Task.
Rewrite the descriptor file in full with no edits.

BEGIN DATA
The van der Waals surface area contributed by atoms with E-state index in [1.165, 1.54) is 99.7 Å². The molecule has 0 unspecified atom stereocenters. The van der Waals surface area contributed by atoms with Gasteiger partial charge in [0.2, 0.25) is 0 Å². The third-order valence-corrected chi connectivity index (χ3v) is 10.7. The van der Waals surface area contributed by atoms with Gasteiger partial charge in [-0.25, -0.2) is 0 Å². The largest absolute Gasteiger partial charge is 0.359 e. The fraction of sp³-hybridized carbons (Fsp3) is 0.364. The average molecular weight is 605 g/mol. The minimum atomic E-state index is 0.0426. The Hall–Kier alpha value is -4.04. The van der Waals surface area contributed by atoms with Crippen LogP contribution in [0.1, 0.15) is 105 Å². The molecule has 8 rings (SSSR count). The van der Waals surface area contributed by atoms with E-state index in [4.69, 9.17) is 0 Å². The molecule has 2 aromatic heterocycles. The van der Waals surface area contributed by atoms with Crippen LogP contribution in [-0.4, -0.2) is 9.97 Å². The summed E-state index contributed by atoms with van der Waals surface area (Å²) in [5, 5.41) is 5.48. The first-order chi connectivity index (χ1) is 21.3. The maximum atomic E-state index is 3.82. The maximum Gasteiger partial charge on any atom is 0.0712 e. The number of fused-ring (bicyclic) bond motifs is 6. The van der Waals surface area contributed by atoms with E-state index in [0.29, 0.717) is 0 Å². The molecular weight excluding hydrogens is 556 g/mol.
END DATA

The van der Waals surface area contributed by atoms with E-state index in [1.165, 1.54) is 99.7 Å². The molecule has 0 unspecified atom stereocenters. The van der Waals surface area contributed by atoms with Gasteiger partial charge in [0.2, 0.25) is 0 Å². The third-order valence-corrected chi connectivity index (χ3v) is 10.7. The van der Waals surface area contributed by atoms with Gasteiger partial charge in [-0.25, -0.2) is 0 Å². The largest absolute Gasteiger partial charge is 0.359 e. The fraction of sp³-hybridized carbons (Fsp3) is 0.364. The average molecular weight is 605 g/mol. The minimum atomic E-state index is 0.0426. The Hall–Kier alpha value is -4.04. The van der Waals surface area contributed by atoms with Crippen LogP contribution in [0.1, 0.15) is 105 Å². The molecule has 8 rings (SSSR count). The van der Waals surface area contributed by atoms with E-state index in [4.69, 9.17) is 0 Å². The molecule has 2 aromatic heterocycles. The van der Waals surface area contributed by atoms with Crippen LogP contribution in [-0.4, -0.2) is 9.97 Å². The summed E-state index contributed by atoms with van der Waals surface area (Å²) in [5, 5.41) is 5.48. The first-order chi connectivity index (χ1) is 21.3. The maximum atomic E-state index is 3.82. The maximum Gasteiger partial charge on any atom is 0.0712 e. The number of fused-ring (bicyclic) bond motifs is 6. The van der Waals surface area contributed by atoms with E-state index in [0.29, 0.717) is 0 Å². The molecular weight excluding hydrogens is 556 g/mol.